Where’s That Darn Magic Wand?

July 19, 2011

A number of years ago–MANY years ago, in the BC (Before Children) days, I was talking across my back fence with our neighbor. He knew I was a Presbyterian Minister, and finally the question came out: “So what do you DO exactly?”

I laughed and tried to explain, but it’s a little like asking someone in sales to explain what they do, or an attorney to explain what they do. When you need them, and you are with them, you get it, you understand, but I guess there is the sense that Ministers just sit around all day doing nothing until Sunday, when they “work.”

Fear not, I’ll not bore you with the details, but rest assured that I really do work more than one day a week, and on that day, more than just the one hour that you may see me. I would guess that on average I log well over 60 hours a week, and if you add in the hours of the night that I wake up and lie in bed thinking about, praying about, wondering about things, well, the hours add up.

Trust me, Pastors earn their keep. OK, maybe not all of them, but the ones I hang out with do.

One of the things we do many days is intersect people in either their best or worst moments. And this is one of those weeks. To start things off, I am carrying Alexander, our emergency Pastoral Care cell phone (Why Alexander? It comes from  2 Timothy 4.14: “Alexander the metalworker did me a great deal of harm.” When that phone rings, you really don’t look forward to hearing what is on the other end, and it pretty well scuttles a night’s sleep or your weekend plans.) Then there is the fact that I am being shuttled through hoops in trying to visit a member of our church who is, shall we say, a “guest” of one of our county facilities. Then there are the phone calls and emails that come in with concerns, some minor, some MAJOR, and people need (as well as want) attention.

Their (adult) children are making big mistakes. This guy’s marriage is on the rocks. This couple just got engaged and wants to meet. That guy has something he would like to talk about. The leader of a small group needs some help dealing with a problem person. A Sunday School class needs some help. The economy–which was supposed to turn around months ago–is taking homes and security (and marriages) away.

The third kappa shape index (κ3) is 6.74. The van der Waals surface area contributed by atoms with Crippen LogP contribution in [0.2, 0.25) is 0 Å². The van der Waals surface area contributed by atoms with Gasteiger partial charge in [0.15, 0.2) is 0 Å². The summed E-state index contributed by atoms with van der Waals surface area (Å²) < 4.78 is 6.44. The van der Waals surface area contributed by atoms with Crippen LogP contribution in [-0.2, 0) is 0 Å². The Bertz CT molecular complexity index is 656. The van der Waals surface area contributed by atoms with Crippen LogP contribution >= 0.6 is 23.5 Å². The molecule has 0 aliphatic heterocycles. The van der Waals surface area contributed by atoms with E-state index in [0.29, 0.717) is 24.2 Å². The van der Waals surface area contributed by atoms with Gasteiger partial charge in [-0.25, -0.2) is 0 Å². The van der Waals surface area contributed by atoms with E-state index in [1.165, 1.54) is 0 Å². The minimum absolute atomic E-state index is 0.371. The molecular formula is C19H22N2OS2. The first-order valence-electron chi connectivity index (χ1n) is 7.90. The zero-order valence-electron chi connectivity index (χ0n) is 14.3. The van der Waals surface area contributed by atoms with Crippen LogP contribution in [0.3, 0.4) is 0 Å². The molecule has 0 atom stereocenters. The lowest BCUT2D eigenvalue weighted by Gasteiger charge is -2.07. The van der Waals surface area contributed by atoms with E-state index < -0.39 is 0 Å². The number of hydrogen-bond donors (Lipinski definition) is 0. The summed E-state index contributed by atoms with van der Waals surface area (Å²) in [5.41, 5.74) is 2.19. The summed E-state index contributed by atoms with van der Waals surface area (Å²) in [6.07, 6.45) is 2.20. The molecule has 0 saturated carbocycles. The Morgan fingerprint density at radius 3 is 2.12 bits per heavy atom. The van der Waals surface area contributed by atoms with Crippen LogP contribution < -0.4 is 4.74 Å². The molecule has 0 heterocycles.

Add in there the reading and studying that needs to be done to stay up on life, and sermons to prepare. I know of several Pastors who have lost their jobs because they really did not do anything, and were downloading sermons off web sites on Sunday mornings. I’m not one of those, and even when I have several sermons on a particular passage of Scripture, I demand of myself that I start from scratch each time I face the pulpit.

Programs to plan, advance notice of programs to envision (why do they not teach marketing in Seminary?!), I could go on.

Today I had lunch with someone I have known for about 20 years. Lunch began with the question of whether our conversation was considered confidential. I said that it was protected both legally and morally (unless he told me about a heinous crime he had committed.) Then for the next however many minutes I listened to a downward spiral of life that was the result of nothing he had done really wrong, but now a houseful of life is on the way down, fast.

For years, I have looked for a magic wand. Not a play one, but a real one. Yeah, I know they do not exist, but I’d like to have one all the same. I wish I could wave my magic wand and make people’s troubles go away. But I can’t, because they don’t exist.

Curiously, when I was a youth, I really wanted to be a professional magician. I remember saying that when I was meeting with a Presbyterian Minister as I worked on my Boy Scout “God and Country” award, and watching him laugh. At the time, I thought he was making fun of me. Today, I wonder if maybe he was laughing with me, not at me–as if he wanted one, as well, but he knew they were not real.

Still; if I had a magic wand, I could do a lot of good. MAN, I wish I had one!

Advertisements

Leave a Reply

Fill in your details below or click an icon to log in:

WordPress.com Logo

You are commenting using your WordPress.com account. Log Out /  Change )

Google+ photo

You are commenting using your Google+ account. Log Out /  Change )

Twitter picture

You are commenting using your Twitter account. Log Out /  Change )

Facebook photo

You are commenting using your Facebook account. Log Out /  Change )

Connecting to %s